DE WILDE: “I Love LA” was a total mess before we entered the studio. He really made it what it is. There’s another song called “Tears,” which is the ballad. We wrote it but we didn’t really know what to do with it, how it should sound. Ryan really helped with it, stripping the song down to guitar, vocals, and some synths.

SCHUBE: How did growing up in Los Angeles help inform your musical style?

DE WILDE: It was great growing up there. There were so many different scenes you could check out. I grew up going to shows. On the weekends it was more going to shows instead of parties. It helps a lot to be from L.A. when you want to do something like music.

SCHUBE: Do you view the group as an L.A. band?

DE WILDE: We don’t really like to be put into categories. Sometimes it feels like you can’t get out of them. I guess so, though. It’s where we’re from and we have a fucking song about it [laughs].

SCHUBE: The band is often framed as a reinvention or reinvigoration of a dying rock ’n’ roll. Is that an intention of yours?

DE WILDE: Rock is a thing we all bonded over and wanted to make. At least I definitely want it to circle back and become as popular as it once was. But also, we’re just having fun. We’re just playing music.

SCHUBE: What were some of your favorite bands growing up that helped inspire this new LP?

DE WILDE: Definitely Ozzy [Osbourne]. Ozzy and [Black] Sabbath. The Beatles was the first band I ever fell in love with. But Ozzy made me want to make music.

SCHUBE: Do you ever get tripped up trying to pay homage to your favorite music while still developing a fresh, new sound?

DE WILDE: People say that we’re a throwback band a lot of the time, but I still think we’re doing something totally original. It’s not like I’m putting on a costume. I mean, I wear stage costumes, but I’m not trying to be exactly like my idols. I take inspiration and then I work it into my own thing.

SCHUBE: Does being called a throwback or having people attribute your success to your parents ever annoy you?

DE WILDE: It’s not that big of a deal, it just depends on how it’s said. It can be annoying sometimes, because people always have to put things in so many categories.

SCHUBE: Growing up in L.A., was there a concert you attended that made you realize you wanted to dedicate your life to music and performance?

DE WILDE: Before I started this band, I went to a lot of shows that my friends’ bands would play at. It was the only thing close to rock music. I loved those shows. A lot of random, glam inspired bands around L.A. really showed me music.

SCHUBE: Starcrawler’s live shows are already known for their intensity and energy. You like to provoke the audience on stage. Have you ever had an interaction turn bad?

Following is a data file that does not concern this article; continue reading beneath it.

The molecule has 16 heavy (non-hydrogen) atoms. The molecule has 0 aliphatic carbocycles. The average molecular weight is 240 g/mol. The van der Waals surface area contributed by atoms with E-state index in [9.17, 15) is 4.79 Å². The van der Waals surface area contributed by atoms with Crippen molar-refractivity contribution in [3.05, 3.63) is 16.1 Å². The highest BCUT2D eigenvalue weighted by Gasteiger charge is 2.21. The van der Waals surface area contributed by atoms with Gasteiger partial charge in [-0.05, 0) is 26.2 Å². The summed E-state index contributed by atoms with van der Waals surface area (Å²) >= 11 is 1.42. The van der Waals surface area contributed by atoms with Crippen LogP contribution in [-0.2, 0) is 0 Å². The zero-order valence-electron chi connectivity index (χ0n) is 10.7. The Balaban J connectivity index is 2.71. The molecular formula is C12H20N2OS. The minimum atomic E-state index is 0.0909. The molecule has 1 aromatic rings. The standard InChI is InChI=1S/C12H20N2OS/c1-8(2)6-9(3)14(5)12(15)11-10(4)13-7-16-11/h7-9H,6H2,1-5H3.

DE WILDE: People get mad a lot. Those are easier to remember. Everyone gets really worried but they’re funny to me. People have gotten violent because I can be annoying. I like to spit at people and touch people. We were playing in a restaurant and I spit water all over their food and faces, and they stood up and a woman pulled out a knife and went outside to wait for me. She wanted to fight me or something. When we left the stage I ran up to the security guards and asked them to make sure I wasn’t about to die. It was funny to me, but that lady didn’t like it [laughs].

SCHUBE: Was it difficult translating that live energy to the recording studio?

DE WILDE: Not at all because we recorded it almost entirely live. We did overdubs, but all the tracks are done live, the same way we do it at practice. It was easy and felt like how it feels on stage to us.

SCHUBE: When the band first started playing shows, you were still in high school. What was it like balancing these two different lives?

DE WILDE: It was difficult because I went to public school and they’re very strict senior year about absences. You’re only supposed to miss seven days of school or something, but I missed 30. It ended up being fine, but at the time, it sucked going to bed at 2 A.M. and having to wake up at six for school. It was brutal. I’m so glad I’m not in that anymore.

SCHUBE: Considering many of your musical heroes are extremely famous, do you have ambitions of stardom?

DE WILDE: Triple platinum! That’s the goal! [laughs] I like making music but I think everyone, secretly or non-secretly, wants a level of success. Yeah, my dream is to have a tour bus and all of that cheesy shit, but even if that doesn’t happen, I’m still going to be doing this and it’s still gonna be just as fun.